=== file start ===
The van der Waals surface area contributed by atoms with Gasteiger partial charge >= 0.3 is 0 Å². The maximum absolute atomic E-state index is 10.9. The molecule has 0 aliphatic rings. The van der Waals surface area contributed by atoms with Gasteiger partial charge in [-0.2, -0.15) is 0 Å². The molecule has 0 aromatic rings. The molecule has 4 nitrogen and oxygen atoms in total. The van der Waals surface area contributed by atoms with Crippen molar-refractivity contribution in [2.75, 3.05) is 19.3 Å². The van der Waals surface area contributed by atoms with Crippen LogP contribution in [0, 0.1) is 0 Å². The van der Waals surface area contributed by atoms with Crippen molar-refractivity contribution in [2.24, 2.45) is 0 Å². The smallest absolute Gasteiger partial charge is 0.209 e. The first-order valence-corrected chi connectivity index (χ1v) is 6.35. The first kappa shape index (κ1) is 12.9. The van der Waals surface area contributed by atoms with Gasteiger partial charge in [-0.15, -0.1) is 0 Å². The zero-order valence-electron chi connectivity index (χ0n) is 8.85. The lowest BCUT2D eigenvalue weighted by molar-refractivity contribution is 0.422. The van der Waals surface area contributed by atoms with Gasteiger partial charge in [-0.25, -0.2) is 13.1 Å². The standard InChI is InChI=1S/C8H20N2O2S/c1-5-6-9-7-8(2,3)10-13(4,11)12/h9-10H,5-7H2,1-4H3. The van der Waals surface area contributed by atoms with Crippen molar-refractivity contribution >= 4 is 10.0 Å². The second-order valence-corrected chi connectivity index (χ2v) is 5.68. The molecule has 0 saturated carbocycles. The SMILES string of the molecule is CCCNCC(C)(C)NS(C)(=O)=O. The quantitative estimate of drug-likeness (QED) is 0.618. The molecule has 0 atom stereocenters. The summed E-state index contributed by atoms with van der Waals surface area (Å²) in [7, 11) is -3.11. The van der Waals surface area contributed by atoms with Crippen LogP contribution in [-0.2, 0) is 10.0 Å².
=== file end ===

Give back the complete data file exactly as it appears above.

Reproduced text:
The van der Waals surface area contributed by atoms with Gasteiger partial charge >= 0.3 is 0 Å². The maximum absolute atomic E-state index is 10.9. The molecule has 0 aliphatic rings. The van der Waals surface area contributed by atoms with Gasteiger partial charge in [-0.2, -0.15) is 0 Å². The molecule has 0 aromatic rings. The molecule has 4 nitrogen and oxygen atoms in total. The van der Waals surface area contributed by atoms with Crippen molar-refractivity contribution in [2.75, 3.05) is 19.3 Å². The van der Waals surface area contributed by atoms with Crippen LogP contribution in [0, 0.1) is 0 Å². The van der Waals surface area contributed by atoms with Crippen molar-refractivity contribution in [2.24, 2.45) is 0 Å². The smallest absolute Gasteiger partial charge is 0.209 e. The first-order valence-corrected chi connectivity index (χ1v) is 6.35. The first kappa shape index (κ1) is 12.9. The van der Waals surface area contributed by atoms with Gasteiger partial charge in [-0.15, -0.1) is 0 Å². The zero-order valence-electron chi connectivity index (χ0n) is 8.85. The lowest BCUT2D eigenvalue weighted by molar-refractivity contribution is 0.422. The van der Waals surface area contributed by atoms with Gasteiger partial charge in [-0.25, -0.2) is 13.1 Å². The standard InChI is InChI=1S/C8H20N2O2S/c1-5-6-9-7-8(2,3)10-13(4,11)12/h9-10H,5-7H2,1-4H3. The van der Waals surface area contributed by atoms with Crippen molar-refractivity contribution >= 4 is 10.0 Å². The second-order valence-corrected chi connectivity index (χ2v) is 5.68. The molecule has 0 saturated carbocycles. The SMILES string of the molecule is CCCNCC(C)(C)NS(C)(=O)=O. The quantitative estimate of drug-likeness (QED) is 0.618. The molecule has 0 atom stereocenters. The summed E-state index contributed by atoms with van der Waals surface area (Å²) in [7, 11) is -3.11. The van der Waals surface area contributed by atoms with Crippen LogP contribution in [-0.2, 0) is 10.0 Å².